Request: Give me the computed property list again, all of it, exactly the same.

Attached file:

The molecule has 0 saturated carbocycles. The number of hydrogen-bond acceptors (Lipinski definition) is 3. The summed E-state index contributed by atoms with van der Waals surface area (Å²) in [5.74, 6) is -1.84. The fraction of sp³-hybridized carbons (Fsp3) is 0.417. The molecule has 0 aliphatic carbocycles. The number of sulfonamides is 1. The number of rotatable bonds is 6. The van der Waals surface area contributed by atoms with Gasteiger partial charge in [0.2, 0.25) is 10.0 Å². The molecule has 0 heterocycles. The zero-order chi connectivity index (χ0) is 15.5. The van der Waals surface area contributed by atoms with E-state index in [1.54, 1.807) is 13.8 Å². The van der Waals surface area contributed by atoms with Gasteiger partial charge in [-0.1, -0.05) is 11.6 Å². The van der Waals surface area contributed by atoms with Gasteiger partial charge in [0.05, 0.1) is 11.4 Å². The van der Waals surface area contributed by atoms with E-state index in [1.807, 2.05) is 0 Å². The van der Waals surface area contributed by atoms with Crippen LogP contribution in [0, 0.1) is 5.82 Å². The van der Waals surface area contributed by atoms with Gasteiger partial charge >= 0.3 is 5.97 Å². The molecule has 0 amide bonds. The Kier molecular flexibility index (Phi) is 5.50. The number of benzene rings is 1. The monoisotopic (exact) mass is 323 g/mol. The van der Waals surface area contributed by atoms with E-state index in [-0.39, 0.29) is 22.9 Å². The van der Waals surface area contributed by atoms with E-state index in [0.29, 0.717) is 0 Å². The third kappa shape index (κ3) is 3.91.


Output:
The molecule has 0 saturated carbocycles. The number of hydrogen-bond acceptors (Lipinski definition) is 3. The summed E-state index contributed by atoms with van der Waals surface area (Å²) in [5.74, 6) is -1.84. The fraction of sp³-hybridized carbons (Fsp3) is 0.417. The molecule has 0 aliphatic carbocycles. The number of sulfonamides is 1. The number of rotatable bonds is 6. The van der Waals surface area contributed by atoms with Gasteiger partial charge in [0.2, 0.25) is 10.0 Å². The molecule has 0 heterocycles. The zero-order chi connectivity index (χ0) is 15.5. The van der Waals surface area contributed by atoms with E-state index in [1.54, 1.807) is 13.8 Å². The van der Waals surface area contributed by atoms with Gasteiger partial charge in [-0.1, -0.05) is 11.6 Å². The van der Waals surface area contributed by atoms with Gasteiger partial charge in [0.05, 0.1) is 11.4 Å². The van der Waals surface area contributed by atoms with E-state index in [1.807, 2.05) is 0 Å². The van der Waals surface area contributed by atoms with Crippen LogP contribution in [0, 0.1) is 5.82 Å². The van der Waals surface area contributed by atoms with Gasteiger partial charge >= 0.3 is 5.97 Å². The molecule has 0 amide bonds. The Kier molecular flexibility index (Phi) is 5.50. The number of benzene rings is 1. The monoisotopic (exact) mass is 323 g/mol. The van der Waals surface area contributed by atoms with E-state index in [-0.39, 0.29) is 22.9 Å². The van der Waals surface area contributed by atoms with E-state index in [0.29, 0.717) is 0 Å². The third kappa shape index (κ3) is 3.91.